Maggots and Fungi: A Tale of Quarantine time Exploration

Sitting at home has given us a fresh opportunity to look at our homes with a different lens. While rummaging through my garden, I found that my mother had tried to plant a tomato plant in a pot.

the rotting tomato pulp; black algae can be seen surrounding it

The tomato pulp present in the pot was undergoing decay and dessication by fungi, and insect larvae (maggots).

So naturally out of curiosity I carefully collected the samples and made slides, observing them through the foldscope.

The first sample I took was of the fungi. I could see the hyphae- which are thread like filaments which are constitutive of the fungi itself. These are branched and intertwined to allow maximum area for growth and saprophytic action. These hyphae form the mycelium which is the vegetative part of the fungi.

Throughout the slide I could see abundant and very small particles, which are the spores

Furthermore, at the end of the hyphae,I could observe the source of these spores: the fruiting body (sporocarp) from where the spores are released.

These spores fly distances and land on surfaces. Whe suitable conditions for growth of fungi are found, I.E. warm and moist with availability of organic matter, these spores germinate to form a new network of fungi.

Along with the fungi which are saprophytic, another type of organism that I found was very small maggots/ insect larvae.

You can see one of them which I picked up on a needle:

I carefully used the silicon well slide to form a slide of this tiny creature.

The posterior end of the larva. We can see the tomato pulp it has consumed.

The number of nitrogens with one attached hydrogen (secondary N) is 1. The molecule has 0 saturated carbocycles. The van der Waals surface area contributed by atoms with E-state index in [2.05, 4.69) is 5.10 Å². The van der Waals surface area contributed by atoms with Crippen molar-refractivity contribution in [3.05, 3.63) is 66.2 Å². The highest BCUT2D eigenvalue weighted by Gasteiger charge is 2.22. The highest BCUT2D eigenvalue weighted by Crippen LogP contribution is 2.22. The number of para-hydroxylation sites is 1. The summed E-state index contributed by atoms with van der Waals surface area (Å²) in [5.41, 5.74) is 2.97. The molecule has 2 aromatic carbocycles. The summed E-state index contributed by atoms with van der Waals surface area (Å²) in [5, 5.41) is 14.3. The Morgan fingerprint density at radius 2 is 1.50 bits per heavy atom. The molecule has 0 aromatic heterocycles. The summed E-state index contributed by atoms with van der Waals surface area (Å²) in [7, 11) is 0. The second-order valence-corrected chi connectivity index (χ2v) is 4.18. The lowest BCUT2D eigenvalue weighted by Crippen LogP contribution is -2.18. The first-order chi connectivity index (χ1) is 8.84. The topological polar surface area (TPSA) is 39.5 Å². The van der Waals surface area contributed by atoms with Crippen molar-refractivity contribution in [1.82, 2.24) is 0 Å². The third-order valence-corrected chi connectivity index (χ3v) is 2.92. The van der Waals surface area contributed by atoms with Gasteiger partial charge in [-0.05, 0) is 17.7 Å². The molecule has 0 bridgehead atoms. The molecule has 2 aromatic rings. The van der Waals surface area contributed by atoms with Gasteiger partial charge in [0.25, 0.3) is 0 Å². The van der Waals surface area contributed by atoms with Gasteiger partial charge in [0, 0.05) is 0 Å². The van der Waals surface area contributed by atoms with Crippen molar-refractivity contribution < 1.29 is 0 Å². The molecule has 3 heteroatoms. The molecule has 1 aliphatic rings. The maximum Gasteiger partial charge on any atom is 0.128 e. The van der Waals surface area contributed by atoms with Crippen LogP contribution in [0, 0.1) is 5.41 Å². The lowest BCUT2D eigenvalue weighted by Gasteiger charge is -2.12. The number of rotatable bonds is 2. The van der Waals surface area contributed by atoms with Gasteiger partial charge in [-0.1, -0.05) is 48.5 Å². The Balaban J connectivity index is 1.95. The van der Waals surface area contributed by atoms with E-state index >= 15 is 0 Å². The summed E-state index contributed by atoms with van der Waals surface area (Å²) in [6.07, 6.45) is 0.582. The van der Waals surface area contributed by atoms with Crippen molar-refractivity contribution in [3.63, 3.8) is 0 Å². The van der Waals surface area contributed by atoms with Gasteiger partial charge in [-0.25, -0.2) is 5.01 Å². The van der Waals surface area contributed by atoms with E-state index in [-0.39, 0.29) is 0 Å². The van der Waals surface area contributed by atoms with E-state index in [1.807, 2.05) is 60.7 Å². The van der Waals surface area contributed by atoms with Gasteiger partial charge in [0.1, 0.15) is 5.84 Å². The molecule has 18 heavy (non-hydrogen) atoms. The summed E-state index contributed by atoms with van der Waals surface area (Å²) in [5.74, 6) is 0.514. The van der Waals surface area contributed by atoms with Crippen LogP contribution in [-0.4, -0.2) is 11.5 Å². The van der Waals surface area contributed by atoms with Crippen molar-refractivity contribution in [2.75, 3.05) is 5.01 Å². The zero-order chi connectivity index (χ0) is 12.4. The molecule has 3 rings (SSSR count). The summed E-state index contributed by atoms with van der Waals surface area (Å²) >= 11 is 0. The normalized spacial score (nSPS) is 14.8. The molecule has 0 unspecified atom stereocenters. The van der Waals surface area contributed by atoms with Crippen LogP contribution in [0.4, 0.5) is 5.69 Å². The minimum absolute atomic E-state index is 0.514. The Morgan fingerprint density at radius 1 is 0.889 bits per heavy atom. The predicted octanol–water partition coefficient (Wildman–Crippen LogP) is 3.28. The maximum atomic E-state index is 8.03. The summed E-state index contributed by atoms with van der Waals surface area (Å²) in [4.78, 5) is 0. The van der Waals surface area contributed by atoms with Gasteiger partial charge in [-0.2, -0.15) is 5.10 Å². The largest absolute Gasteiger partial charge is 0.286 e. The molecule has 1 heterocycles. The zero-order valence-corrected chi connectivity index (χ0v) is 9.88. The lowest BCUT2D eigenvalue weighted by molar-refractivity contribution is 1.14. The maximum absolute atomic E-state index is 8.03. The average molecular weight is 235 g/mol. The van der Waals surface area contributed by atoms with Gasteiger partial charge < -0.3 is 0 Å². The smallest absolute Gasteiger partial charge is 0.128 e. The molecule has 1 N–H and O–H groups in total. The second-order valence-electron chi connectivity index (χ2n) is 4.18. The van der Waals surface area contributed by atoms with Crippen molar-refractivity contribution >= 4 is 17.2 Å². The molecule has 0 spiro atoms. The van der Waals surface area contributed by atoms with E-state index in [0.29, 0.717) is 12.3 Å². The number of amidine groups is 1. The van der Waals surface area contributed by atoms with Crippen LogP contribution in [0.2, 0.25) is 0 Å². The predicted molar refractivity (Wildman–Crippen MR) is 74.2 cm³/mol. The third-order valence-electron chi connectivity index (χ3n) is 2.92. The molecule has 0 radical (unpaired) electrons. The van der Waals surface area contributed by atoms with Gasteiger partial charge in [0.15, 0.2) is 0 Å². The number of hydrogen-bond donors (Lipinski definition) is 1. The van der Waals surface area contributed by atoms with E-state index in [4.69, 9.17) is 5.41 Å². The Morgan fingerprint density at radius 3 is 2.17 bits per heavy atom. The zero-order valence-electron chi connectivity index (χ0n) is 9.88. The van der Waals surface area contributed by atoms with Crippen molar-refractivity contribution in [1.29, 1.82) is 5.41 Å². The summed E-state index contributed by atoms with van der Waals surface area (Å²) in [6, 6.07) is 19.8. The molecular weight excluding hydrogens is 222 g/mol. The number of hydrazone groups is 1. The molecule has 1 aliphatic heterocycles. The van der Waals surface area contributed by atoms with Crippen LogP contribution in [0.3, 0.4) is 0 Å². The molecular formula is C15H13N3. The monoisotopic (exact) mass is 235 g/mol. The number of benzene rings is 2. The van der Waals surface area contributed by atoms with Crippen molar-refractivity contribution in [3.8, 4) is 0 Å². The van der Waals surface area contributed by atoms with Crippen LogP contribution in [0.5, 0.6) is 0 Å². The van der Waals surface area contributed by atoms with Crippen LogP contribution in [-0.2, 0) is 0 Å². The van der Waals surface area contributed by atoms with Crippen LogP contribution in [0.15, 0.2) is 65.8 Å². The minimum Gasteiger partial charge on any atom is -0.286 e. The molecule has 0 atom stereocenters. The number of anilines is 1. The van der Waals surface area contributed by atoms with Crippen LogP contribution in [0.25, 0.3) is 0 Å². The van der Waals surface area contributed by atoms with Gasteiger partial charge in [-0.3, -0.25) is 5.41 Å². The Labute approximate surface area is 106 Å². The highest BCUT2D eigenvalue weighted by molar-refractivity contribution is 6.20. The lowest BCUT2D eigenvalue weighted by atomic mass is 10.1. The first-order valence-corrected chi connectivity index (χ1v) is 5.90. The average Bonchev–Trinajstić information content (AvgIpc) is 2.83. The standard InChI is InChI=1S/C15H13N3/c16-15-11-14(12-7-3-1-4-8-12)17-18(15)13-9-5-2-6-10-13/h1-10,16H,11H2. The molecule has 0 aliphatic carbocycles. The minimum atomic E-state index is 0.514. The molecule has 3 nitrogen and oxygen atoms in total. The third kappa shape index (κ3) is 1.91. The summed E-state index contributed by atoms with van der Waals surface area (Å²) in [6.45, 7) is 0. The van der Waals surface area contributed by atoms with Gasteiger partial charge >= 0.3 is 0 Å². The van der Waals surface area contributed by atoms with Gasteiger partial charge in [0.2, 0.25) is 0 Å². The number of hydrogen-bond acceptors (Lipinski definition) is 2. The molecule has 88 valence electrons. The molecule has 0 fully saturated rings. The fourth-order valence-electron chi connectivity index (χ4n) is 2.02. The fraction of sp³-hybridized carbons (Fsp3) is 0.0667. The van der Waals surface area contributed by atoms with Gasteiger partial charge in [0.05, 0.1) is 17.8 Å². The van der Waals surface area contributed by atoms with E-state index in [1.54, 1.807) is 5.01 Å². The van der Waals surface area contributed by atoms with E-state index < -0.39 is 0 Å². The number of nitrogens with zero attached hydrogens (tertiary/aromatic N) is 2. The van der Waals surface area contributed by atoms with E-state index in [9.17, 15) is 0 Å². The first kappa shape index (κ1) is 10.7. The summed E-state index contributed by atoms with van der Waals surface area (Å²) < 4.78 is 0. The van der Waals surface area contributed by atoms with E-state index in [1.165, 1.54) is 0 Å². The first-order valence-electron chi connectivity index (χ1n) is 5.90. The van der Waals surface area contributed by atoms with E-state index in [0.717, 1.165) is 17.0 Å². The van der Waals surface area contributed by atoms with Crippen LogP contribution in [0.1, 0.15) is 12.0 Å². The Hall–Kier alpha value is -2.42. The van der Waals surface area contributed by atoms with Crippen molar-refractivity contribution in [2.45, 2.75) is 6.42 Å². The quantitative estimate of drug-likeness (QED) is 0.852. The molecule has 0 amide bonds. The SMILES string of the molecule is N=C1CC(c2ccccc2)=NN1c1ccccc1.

The anterior portion
Anterior portion
We can see the structure of the ‘mouth’

In the video, we can see the internal movements inside the larva.

This video below shows the different structures of larva.

In the video below, I tried to use a yellow filter (more about this in an upcoming post) to observe the larva eating. We can see that quite clearly.

One problem that I had while observing the larva was focussing the slide. I think because the larva has sort of a dimension of depth, therefore it wouldn’t be easy to have all portions of the slide focussed at the same time.

Well, in this time let us show solidarity, and practice self isolation. The practice of staying home can certainly be seen as an opportunity to look for things around your own home and explore them.

Manan Suri

2 Comments Add yours

  1. Mitali says:

    Hi Manan!
    Look at the third video carefully, at 0.04 you can actually see the larva gulp down little of something!
    That is so cool!!

    1. MananSuri says:

      Thank you so much for your appreciation!
      When I saw it I had the same reaction. What perplexes me is I am not sure what it gulped down, because the slide was empty otherwise.

Leave a Reply